If you’ve been with us you may have noticed that we keep polyester auto body fillers on hand at all times. Through the years such fillers have come a long way, but would a 1/8-inch (or so) smear hold up to cooling system temperatures? Since we know the same fillers would hold up under black exterior topcoats, even in the blisterin’ summer sun, we’d hazard a guess that ours will hold up well right here.

Read more: Skim Coat Tips and Tricks on a ‘55 Chevy Truck

What our good, used radiator needs now is a good ol’-fashioned cosmetic restoration. For that we’ll use whatever’s in stock along with the Evercoat autobody fillers that we routinely order through Summit Racing. As a timesaving measure we’ll try out a convenient Dupli-Color aerosol Filler Primer, which coincidentally (like most of the materials we’ll use here) comes from Summit Racing as well.

04 spray with grease and wax removing solvent then wipe clean with paper towel
Treating this like any other part to be painted, grease ’n’ wax remover comes into play. With clean disposable toweling it’s dried off before solvent can evaporate.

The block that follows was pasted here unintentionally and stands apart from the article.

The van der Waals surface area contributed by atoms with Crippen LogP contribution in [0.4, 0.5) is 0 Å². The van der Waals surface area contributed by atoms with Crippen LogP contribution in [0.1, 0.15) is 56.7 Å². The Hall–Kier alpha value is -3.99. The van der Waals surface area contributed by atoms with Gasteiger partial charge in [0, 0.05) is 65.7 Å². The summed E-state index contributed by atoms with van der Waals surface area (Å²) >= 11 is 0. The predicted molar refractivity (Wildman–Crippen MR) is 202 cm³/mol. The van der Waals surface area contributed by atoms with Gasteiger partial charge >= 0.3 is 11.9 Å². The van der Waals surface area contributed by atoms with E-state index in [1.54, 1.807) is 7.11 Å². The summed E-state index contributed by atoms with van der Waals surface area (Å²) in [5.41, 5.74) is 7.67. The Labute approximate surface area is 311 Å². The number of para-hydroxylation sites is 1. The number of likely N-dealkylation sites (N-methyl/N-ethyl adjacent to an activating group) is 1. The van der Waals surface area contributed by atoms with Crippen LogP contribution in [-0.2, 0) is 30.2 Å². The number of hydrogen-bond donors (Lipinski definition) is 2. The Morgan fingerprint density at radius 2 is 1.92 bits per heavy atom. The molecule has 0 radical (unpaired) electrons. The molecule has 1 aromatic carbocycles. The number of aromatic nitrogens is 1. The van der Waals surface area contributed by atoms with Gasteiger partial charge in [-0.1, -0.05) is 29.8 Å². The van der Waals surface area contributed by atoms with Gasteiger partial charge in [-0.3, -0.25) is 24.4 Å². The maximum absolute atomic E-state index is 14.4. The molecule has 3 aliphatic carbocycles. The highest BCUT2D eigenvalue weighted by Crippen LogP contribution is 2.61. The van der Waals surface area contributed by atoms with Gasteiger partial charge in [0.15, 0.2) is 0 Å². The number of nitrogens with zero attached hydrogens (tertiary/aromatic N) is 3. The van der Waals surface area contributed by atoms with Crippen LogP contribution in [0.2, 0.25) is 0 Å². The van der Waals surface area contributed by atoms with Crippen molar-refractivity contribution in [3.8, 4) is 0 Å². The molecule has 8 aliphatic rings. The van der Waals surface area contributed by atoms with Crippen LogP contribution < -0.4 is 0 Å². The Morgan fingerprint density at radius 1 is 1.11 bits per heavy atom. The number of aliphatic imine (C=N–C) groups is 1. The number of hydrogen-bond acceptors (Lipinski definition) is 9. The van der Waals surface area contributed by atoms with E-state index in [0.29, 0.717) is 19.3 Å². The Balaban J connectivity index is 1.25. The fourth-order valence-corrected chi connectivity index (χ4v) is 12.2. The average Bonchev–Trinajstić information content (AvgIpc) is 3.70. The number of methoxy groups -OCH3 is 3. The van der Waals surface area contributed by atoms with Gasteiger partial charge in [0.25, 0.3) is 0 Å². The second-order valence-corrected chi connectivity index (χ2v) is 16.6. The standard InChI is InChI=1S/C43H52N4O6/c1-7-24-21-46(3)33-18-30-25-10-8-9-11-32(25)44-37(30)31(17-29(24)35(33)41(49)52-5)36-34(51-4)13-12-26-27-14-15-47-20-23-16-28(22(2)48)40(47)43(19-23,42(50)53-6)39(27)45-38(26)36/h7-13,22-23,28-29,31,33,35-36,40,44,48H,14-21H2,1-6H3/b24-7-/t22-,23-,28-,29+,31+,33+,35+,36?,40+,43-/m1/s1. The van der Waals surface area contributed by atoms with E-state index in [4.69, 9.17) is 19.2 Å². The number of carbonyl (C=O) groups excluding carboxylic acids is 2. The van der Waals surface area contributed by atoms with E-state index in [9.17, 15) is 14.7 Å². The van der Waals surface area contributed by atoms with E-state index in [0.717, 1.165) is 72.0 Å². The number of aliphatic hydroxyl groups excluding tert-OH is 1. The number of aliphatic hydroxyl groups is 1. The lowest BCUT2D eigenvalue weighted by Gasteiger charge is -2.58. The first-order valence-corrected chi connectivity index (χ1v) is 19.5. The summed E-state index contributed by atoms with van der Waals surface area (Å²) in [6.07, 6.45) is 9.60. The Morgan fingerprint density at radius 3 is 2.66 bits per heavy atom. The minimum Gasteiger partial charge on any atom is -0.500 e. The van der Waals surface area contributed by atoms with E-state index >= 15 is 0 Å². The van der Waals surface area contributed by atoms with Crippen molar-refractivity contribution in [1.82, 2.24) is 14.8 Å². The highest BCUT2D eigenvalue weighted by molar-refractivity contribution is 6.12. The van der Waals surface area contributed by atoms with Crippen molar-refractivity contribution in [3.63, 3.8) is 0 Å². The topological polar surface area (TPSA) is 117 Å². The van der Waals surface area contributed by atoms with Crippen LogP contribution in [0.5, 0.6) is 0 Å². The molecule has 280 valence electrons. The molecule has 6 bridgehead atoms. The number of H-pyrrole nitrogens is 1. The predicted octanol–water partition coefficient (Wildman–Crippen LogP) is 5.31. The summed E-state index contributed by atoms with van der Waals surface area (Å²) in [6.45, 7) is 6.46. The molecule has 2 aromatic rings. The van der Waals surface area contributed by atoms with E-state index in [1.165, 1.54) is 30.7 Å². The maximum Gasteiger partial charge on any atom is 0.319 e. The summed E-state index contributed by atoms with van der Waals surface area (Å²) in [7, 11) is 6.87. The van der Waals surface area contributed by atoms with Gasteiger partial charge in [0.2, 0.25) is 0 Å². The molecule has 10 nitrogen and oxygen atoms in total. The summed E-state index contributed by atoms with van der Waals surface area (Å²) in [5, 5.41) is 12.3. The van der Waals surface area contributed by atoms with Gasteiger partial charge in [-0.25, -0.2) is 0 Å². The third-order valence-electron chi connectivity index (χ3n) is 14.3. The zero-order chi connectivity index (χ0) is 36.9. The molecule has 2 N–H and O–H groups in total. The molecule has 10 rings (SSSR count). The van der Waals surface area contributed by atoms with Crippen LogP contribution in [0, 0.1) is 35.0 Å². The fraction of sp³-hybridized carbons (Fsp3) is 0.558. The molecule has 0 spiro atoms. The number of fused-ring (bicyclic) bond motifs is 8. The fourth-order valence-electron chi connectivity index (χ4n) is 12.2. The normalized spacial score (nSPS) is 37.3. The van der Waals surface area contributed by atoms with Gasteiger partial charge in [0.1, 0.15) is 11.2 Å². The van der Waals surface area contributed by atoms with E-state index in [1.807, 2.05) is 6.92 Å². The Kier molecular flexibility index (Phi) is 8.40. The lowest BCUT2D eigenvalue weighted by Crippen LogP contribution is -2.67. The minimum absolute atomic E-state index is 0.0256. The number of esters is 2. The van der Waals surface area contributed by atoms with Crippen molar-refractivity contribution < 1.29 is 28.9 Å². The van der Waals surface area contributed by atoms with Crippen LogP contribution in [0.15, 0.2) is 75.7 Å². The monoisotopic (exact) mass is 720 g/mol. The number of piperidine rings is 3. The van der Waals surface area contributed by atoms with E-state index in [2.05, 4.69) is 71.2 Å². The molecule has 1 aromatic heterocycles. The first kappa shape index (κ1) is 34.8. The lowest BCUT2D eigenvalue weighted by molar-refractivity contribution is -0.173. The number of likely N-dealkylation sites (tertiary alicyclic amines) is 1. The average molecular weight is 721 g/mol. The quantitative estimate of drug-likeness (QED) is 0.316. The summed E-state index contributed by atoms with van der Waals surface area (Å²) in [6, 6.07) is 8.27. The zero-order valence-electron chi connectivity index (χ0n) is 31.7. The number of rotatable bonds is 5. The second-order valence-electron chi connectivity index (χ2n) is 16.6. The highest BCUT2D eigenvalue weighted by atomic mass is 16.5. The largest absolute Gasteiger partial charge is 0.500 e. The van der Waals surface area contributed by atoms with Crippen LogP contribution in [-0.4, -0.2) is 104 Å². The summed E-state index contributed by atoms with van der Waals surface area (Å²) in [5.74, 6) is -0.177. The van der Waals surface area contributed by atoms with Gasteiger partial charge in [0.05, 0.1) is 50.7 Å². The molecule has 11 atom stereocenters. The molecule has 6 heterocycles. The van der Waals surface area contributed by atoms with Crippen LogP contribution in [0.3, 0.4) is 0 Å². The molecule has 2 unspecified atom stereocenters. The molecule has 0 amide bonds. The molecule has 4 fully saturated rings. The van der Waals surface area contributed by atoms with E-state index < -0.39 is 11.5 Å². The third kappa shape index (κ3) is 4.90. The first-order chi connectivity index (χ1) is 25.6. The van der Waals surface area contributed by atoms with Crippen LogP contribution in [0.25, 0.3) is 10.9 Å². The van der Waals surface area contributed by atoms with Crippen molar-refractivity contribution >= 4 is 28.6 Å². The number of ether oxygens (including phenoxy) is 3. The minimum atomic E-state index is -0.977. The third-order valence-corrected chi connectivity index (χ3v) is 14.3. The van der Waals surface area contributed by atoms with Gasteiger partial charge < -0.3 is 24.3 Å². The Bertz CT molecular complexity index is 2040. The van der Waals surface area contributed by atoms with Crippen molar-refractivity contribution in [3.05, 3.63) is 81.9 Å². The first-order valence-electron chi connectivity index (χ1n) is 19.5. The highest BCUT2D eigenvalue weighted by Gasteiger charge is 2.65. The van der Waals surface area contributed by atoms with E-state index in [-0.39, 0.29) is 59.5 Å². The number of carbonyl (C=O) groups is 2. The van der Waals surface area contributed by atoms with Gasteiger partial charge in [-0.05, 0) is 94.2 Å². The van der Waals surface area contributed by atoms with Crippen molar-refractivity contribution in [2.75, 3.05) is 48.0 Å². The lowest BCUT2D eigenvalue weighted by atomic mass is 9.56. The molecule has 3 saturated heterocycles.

Toward the end of our story we’ll load up a ’gun for a spray application of our favored high-temp coating as a radiator paint. If things go our way, we’ll have the minor imperfections we’ve been hoping for.

Read more: Patch-Up ‘55 Chevy Pickup

05 3M Scotch-Brite discs on a Harbor Freight angle grinder abrade brass for autobody filler
For autobody filler to adhere paint must be removed and brass below must be abraded. For this we’ll use 3M Scotch-Brite discs on Harbor Freight’s angle die grinders.
06 apply Evercoat Rage Gold autobody filler to prepared brass
We’ve seen these steps before, but probably not on a radiator, right? Over prepared brass we’re smearing stock-viscosity Evercoat Rage Gold.
07 Sand autobody filler with flexible sanding block
A proper-dimension flexible sanding block should fit the bill here. Like we would for body panels, we’ll begin with 40-grit, switch to 80, and then 120.
08 Evercoat 416 Metal Glaze to smoothly transition undercut edges
In a few places undercut edges could transition a little smoother. For this bit of fine-tune feathering we’re using Evercoat 416 Metal Glaze.
09 Evercoat 416 Metal Glaze used as blending putty sands easily
Used as a blending putty, Metal Glaze sands very easily, so we’re able to do this without much effect on the previous smear. This tank is now ready to prime.
10 bent and torn fins in an otherwise good radiator core